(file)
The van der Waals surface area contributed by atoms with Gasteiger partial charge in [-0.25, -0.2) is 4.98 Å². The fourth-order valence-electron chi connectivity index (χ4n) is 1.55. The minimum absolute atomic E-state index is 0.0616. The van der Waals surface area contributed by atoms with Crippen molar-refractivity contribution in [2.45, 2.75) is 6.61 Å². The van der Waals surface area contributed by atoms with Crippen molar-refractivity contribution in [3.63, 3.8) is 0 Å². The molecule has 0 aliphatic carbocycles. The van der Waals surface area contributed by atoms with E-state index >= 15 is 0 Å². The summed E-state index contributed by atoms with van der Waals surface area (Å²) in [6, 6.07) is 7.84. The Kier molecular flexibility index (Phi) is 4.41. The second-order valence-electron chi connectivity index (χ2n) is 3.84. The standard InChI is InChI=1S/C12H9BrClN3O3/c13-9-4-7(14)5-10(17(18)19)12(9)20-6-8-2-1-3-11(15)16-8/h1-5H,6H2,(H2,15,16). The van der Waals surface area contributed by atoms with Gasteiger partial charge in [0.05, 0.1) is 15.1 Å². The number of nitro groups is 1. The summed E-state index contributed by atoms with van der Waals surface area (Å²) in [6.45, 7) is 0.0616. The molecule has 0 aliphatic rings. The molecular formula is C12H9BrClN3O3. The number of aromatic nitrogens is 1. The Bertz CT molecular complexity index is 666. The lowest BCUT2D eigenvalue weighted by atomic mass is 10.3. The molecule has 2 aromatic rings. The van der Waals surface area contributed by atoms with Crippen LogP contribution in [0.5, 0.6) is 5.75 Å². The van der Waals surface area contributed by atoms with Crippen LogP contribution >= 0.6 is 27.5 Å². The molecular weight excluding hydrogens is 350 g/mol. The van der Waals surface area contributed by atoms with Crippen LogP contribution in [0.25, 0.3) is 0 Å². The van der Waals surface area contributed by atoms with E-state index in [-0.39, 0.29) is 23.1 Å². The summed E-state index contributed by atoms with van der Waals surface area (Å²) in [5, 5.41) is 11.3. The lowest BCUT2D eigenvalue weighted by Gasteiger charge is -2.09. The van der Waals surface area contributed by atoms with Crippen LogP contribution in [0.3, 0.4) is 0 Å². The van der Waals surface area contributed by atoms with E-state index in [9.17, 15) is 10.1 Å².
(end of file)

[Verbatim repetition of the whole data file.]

The van der Waals surface area contributed by atoms with Gasteiger partial charge in [-0.25, -0.2) is 4.98 Å². The fourth-order valence-electron chi connectivity index (χ4n) is 1.55. The minimum absolute atomic E-state index is 0.0616. The van der Waals surface area contributed by atoms with Crippen molar-refractivity contribution in [2.45, 2.75) is 6.61 Å². The van der Waals surface area contributed by atoms with Crippen molar-refractivity contribution in [3.63, 3.8) is 0 Å². The molecule has 0 aliphatic carbocycles. The van der Waals surface area contributed by atoms with E-state index >= 15 is 0 Å². The summed E-state index contributed by atoms with van der Waals surface area (Å²) in [6, 6.07) is 7.84. The Kier molecular flexibility index (Phi) is 4.41. The second-order valence-electron chi connectivity index (χ2n) is 3.84. The standard InChI is InChI=1S/C12H9BrClN3O3/c13-9-4-7(14)5-10(17(18)19)12(9)20-6-8-2-1-3-11(15)16-8/h1-5H,6H2,(H2,15,16). The van der Waals surface area contributed by atoms with Gasteiger partial charge in [0.05, 0.1) is 15.1 Å². The number of nitro groups is 1. The summed E-state index contributed by atoms with van der Waals surface area (Å²) in [6.45, 7) is 0.0616. The molecule has 0 aliphatic rings. The molecular formula is C12H9BrClN3O3. The number of aromatic nitrogens is 1. The Bertz CT molecular complexity index is 666. The lowest BCUT2D eigenvalue weighted by atomic mass is 10.3. The molecule has 2 aromatic rings. The van der Waals surface area contributed by atoms with Crippen LogP contribution in [0.5, 0.6) is 5.75 Å². The van der Waals surface area contributed by atoms with Crippen LogP contribution >= 0.6 is 27.5 Å². The molecular weight excluding hydrogens is 350 g/mol. The van der Waals surface area contributed by atoms with Crippen LogP contribution in [0.25, 0.3) is 0 Å². The van der Waals surface area contributed by atoms with E-state index in [-0.39, 0.29) is 23.1 Å². The summed E-state index contributed by atoms with van der Waals surface area (Å²) in [5, 5.41) is 11.3. The lowest BCUT2D eigenvalue weighted by Gasteiger charge is -2.09. The van der Waals surface area contributed by atoms with Crippen LogP contribution in [0.3, 0.4) is 0 Å². The van der Waals surface area contributed by atoms with E-state index in [9.17, 15) is 10.1 Å².